In a series of what was described as retaliation attacks for killing of Iranian scientists, in the past weeks Iranians have been accused of attacks on Israeli diplomats in Azerbaijan, Georgia and Thailand. Azerbaijan was first to point fingers at Iranians. In the wake of increasing tensions between the United States and Iran, Azerbaijan is eyed as a potential launch point for U.S. and Israeli operations against Iran, a claim that Azerbaijan itself denies. Nevertheless, utilization of Azerbaijani airbases and territory, in general, is not the only reason the country on the shores of the Caspian Sea can be used as a springboard. By engaging Azerbaijan in the operation, the U.S. is looking into sending a distress wake up call to the Azeri minority in Iran itself, with the objective of possibly igniting the lights of revolution to bring down the Iranian regime once and for all.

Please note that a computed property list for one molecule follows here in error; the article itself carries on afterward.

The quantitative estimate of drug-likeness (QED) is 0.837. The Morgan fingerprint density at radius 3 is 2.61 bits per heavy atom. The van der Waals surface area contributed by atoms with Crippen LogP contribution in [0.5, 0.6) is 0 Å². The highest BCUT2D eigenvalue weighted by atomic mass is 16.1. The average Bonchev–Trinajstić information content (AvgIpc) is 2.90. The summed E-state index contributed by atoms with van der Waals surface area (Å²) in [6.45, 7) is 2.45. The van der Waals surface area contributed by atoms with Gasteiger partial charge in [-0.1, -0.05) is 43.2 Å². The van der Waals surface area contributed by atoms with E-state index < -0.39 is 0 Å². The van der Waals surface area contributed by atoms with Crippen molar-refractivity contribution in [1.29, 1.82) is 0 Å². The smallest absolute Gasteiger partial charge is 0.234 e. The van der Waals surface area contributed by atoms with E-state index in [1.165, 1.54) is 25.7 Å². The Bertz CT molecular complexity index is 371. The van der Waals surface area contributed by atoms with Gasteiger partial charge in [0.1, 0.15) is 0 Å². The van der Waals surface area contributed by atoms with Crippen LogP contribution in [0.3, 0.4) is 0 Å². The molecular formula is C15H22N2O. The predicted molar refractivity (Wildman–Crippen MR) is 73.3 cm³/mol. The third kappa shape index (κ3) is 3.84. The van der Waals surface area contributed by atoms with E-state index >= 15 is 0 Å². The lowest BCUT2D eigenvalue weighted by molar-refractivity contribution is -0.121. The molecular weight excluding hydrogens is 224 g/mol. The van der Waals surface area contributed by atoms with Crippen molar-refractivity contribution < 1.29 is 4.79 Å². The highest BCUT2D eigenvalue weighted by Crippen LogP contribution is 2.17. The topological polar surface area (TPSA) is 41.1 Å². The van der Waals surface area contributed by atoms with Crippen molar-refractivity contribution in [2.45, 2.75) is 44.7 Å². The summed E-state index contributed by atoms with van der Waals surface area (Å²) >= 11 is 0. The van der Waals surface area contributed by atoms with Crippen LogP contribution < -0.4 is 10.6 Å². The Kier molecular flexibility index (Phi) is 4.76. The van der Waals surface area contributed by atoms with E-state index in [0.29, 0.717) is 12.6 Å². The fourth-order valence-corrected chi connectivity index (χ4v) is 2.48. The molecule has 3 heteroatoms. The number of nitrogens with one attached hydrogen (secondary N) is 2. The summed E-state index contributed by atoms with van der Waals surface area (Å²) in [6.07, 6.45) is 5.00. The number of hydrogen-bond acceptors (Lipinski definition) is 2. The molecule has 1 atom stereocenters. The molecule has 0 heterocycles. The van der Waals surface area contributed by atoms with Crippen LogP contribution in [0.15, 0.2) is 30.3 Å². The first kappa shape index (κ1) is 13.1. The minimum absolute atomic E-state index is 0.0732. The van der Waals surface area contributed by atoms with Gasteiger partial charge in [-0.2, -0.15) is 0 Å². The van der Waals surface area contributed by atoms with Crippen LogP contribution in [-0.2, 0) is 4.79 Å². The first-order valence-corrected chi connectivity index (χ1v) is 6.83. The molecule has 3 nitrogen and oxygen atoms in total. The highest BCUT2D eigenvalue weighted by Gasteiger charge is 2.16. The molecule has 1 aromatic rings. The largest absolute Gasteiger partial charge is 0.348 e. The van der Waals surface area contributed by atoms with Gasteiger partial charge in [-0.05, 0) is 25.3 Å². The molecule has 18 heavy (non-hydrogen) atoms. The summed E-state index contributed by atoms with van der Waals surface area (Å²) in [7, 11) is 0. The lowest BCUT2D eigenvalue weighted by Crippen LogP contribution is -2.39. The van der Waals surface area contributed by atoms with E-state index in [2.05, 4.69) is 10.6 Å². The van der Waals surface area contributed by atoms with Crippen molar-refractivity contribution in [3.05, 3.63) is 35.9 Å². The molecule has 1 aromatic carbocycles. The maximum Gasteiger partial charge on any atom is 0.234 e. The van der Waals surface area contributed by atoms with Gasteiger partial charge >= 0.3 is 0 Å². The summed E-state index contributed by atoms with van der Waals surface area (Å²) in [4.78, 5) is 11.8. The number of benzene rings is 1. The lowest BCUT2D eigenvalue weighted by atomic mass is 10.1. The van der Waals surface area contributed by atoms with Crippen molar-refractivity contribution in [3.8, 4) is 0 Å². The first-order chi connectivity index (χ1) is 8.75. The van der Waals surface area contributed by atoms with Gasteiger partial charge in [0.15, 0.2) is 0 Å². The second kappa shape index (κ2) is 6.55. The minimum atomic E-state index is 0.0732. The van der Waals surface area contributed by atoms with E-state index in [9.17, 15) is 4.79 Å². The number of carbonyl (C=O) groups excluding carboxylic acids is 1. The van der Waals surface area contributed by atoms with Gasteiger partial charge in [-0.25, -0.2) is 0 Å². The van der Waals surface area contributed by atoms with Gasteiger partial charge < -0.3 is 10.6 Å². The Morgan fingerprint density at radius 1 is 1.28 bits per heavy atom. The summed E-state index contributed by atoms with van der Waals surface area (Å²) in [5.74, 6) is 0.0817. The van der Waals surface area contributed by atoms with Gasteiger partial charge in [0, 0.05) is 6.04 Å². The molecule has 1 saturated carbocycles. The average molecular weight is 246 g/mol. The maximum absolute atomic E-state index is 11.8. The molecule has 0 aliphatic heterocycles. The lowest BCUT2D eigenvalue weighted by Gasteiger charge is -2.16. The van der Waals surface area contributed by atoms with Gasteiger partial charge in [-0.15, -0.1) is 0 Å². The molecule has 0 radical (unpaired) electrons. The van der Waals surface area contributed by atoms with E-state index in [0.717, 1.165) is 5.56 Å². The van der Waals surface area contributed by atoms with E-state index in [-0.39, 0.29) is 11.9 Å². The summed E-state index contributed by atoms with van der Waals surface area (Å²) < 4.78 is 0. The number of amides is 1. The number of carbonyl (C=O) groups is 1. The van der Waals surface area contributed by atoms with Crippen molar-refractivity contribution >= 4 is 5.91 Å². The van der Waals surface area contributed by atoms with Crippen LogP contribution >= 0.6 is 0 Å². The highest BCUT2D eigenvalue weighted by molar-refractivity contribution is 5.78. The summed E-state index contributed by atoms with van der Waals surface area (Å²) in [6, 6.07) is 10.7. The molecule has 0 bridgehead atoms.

Photo: Courtesy of Flickr

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Foreign Policy News is a self-financed initiative providing a venue and forum for political analysts and experts to disseminate analysis of major political and business-related events in the world, shed light on particulars of U.S. foreign policy from the perspective of foreign media and present alternative overview on current events affecting the international relations.

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Good article. Iranians are using proxies too in other countries, and that’s they know how to contain that in Iran